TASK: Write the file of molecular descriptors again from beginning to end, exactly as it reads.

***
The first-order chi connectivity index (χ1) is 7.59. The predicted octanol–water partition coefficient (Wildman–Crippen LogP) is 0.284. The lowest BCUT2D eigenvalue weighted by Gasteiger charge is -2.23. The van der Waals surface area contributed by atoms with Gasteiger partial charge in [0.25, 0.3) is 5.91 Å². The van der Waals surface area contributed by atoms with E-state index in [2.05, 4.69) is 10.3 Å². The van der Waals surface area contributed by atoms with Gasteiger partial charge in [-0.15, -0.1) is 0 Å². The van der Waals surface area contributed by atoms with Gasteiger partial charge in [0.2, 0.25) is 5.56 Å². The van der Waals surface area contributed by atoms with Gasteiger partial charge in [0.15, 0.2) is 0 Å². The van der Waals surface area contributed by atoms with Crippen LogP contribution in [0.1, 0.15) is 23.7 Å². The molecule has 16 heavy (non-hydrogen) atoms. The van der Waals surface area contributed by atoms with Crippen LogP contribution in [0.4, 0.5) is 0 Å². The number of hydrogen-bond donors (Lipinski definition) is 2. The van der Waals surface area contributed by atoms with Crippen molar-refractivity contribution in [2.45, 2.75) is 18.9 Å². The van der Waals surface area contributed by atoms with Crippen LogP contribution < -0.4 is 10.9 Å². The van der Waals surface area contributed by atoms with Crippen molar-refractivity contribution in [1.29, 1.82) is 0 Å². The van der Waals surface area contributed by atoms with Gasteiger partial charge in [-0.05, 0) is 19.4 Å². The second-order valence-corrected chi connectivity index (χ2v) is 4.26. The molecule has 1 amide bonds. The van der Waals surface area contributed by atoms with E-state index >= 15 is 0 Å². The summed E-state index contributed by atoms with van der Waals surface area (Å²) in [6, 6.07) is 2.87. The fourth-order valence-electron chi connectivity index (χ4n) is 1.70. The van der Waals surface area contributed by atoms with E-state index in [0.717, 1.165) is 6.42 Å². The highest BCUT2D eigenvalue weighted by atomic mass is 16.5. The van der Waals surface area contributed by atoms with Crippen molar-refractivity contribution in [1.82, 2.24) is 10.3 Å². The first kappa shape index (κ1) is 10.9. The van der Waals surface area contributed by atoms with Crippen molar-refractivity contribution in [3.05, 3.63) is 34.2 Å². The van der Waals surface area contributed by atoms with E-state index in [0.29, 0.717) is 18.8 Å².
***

The first-order chi connectivity index (χ1) is 7.59. The predicted octanol–water partition coefficient (Wildman–Crippen LogP) is 0.284. The lowest BCUT2D eigenvalue weighted by Gasteiger charge is -2.23. The van der Waals surface area contributed by atoms with Gasteiger partial charge in [0.25, 0.3) is 5.91 Å². The van der Waals surface area contributed by atoms with E-state index in [2.05, 4.69) is 10.3 Å². The van der Waals surface area contributed by atoms with Gasteiger partial charge in [-0.15, -0.1) is 0 Å². The van der Waals surface area contributed by atoms with Gasteiger partial charge in [0.2, 0.25) is 5.56 Å². The van der Waals surface area contributed by atoms with Gasteiger partial charge in [0.15, 0.2) is 0 Å². The van der Waals surface area contributed by atoms with Crippen LogP contribution in [0.1, 0.15) is 23.7 Å². The molecule has 16 heavy (non-hydrogen) atoms. The van der Waals surface area contributed by atoms with Crippen LogP contribution in [0.4, 0.5) is 0 Å². The number of hydrogen-bond donors (Lipinski definition) is 2. The van der Waals surface area contributed by atoms with Crippen molar-refractivity contribution in [2.45, 2.75) is 18.9 Å². The van der Waals surface area contributed by atoms with Crippen LogP contribution < -0.4 is 10.9 Å². The van der Waals surface area contributed by atoms with Crippen molar-refractivity contribution in [1.29, 1.82) is 0 Å². The van der Waals surface area contributed by atoms with Gasteiger partial charge in [-0.05, 0) is 19.4 Å². The second-order valence-corrected chi connectivity index (χ2v) is 4.26. The molecule has 1 amide bonds. The van der Waals surface area contributed by atoms with E-state index >= 15 is 0 Å². The summed E-state index contributed by atoms with van der Waals surface area (Å²) in [6, 6.07) is 2.87. The fourth-order valence-electron chi connectivity index (χ4n) is 1.70. The van der Waals surface area contributed by atoms with E-state index in [0.717, 1.165) is 6.42 Å². The highest BCUT2D eigenvalue weighted by atomic mass is 16.5. The van der Waals surface area contributed by atoms with Crippen molar-refractivity contribution in [1.82, 2.24) is 10.3 Å². The first kappa shape index (κ1) is 10.9. The van der Waals surface area contributed by atoms with Crippen molar-refractivity contribution in [3.05, 3.63) is 34.2 Å². The van der Waals surface area contributed by atoms with E-state index in [0.29, 0.717) is 18.8 Å².